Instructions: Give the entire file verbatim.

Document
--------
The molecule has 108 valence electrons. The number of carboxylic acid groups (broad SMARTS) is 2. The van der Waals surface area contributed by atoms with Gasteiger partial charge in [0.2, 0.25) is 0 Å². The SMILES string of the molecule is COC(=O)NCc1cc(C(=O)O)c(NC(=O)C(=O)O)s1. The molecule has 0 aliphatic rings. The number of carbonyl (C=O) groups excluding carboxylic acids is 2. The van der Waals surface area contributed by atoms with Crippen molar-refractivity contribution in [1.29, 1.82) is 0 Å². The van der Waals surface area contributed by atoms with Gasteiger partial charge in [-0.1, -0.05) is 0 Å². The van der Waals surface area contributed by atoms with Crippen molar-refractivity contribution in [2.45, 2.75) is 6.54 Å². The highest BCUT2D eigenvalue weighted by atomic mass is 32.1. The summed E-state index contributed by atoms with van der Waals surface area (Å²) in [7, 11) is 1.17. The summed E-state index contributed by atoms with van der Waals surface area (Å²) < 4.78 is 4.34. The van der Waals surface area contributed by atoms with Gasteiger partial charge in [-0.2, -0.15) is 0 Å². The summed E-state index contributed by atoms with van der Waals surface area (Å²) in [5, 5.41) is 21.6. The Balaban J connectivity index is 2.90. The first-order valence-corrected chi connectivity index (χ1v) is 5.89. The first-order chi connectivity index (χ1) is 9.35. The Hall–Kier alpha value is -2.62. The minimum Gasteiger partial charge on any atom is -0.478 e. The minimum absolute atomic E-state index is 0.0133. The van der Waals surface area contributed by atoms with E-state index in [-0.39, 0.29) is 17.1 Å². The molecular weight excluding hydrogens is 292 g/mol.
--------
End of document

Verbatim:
The molecule has 108 valence electrons. The number of carboxylic acid groups (broad SMARTS) is 2. The van der Waals surface area contributed by atoms with Gasteiger partial charge in [0.2, 0.25) is 0 Å². The SMILES string of the molecule is COC(=O)NCc1cc(C(=O)O)c(NC(=O)C(=O)O)s1. The molecule has 0 aliphatic rings. The number of carbonyl (C=O) groups excluding carboxylic acids is 2. The van der Waals surface area contributed by atoms with Crippen molar-refractivity contribution in [1.29, 1.82) is 0 Å². The van der Waals surface area contributed by atoms with Gasteiger partial charge in [-0.1, -0.05) is 0 Å². The van der Waals surface area contributed by atoms with Crippen molar-refractivity contribution in [2.45, 2.75) is 6.54 Å². The highest BCUT2D eigenvalue weighted by atomic mass is 32.1. The summed E-state index contributed by atoms with van der Waals surface area (Å²) in [7, 11) is 1.17. The summed E-state index contributed by atoms with van der Waals surface area (Å²) < 4.78 is 4.34. The van der Waals surface area contributed by atoms with Gasteiger partial charge in [-0.2, -0.15) is 0 Å². The summed E-state index contributed by atoms with van der Waals surface area (Å²) in [5, 5.41) is 21.6. The Balaban J connectivity index is 2.90. The first-order valence-corrected chi connectivity index (χ1v) is 5.89. The first-order chi connectivity index (χ1) is 9.35. The Hall–Kier alpha value is -2.62. The minimum Gasteiger partial charge on any atom is -0.478 e. The minimum absolute atomic E-state index is 0.0133. The van der Waals surface area contributed by atoms with E-state index in [-0.39, 0.29) is 17.1 Å². The molecular weight excluding hydrogens is 292 g/mol.